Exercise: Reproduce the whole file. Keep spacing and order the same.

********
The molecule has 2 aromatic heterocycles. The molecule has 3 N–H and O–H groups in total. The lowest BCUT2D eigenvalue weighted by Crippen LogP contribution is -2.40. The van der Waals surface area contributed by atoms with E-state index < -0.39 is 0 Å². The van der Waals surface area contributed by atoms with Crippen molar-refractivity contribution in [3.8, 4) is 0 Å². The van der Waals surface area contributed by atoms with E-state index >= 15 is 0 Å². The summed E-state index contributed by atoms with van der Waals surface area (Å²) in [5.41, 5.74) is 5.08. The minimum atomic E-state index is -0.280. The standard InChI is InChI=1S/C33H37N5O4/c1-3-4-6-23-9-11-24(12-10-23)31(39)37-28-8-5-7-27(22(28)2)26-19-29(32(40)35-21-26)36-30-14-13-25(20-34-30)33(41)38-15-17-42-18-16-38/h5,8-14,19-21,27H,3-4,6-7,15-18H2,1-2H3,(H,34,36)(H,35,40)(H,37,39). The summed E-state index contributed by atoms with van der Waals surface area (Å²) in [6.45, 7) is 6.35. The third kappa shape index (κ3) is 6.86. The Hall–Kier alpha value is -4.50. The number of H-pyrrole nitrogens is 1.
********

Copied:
The molecule has 2 aromatic heterocycles. The molecule has 3 N–H and O–H groups in total. The lowest BCUT2D eigenvalue weighted by Crippen LogP contribution is -2.40. The van der Waals surface area contributed by atoms with E-state index < -0.39 is 0 Å². The van der Waals surface area contributed by atoms with Crippen molar-refractivity contribution in [3.8, 4) is 0 Å². The van der Waals surface area contributed by atoms with E-state index >= 15 is 0 Å². The summed E-state index contributed by atoms with van der Waals surface area (Å²) in [5.41, 5.74) is 5.08. The minimum atomic E-state index is -0.280. The standard InChI is InChI=1S/C33H37N5O4/c1-3-4-6-23-9-11-24(12-10-23)31(39)37-28-8-5-7-27(22(28)2)26-19-29(32(40)35-21-26)36-30-14-13-25(20-34-30)33(41)38-15-17-42-18-16-38/h5,8-14,19-21,27H,3-4,6-7,15-18H2,1-2H3,(H,34,36)(H,35,40)(H,37,39). The summed E-state index contributed by atoms with van der Waals surface area (Å²) in [6.45, 7) is 6.35. The third kappa shape index (κ3) is 6.86. The Hall–Kier alpha value is -4.50. The number of H-pyrrole nitrogens is 1.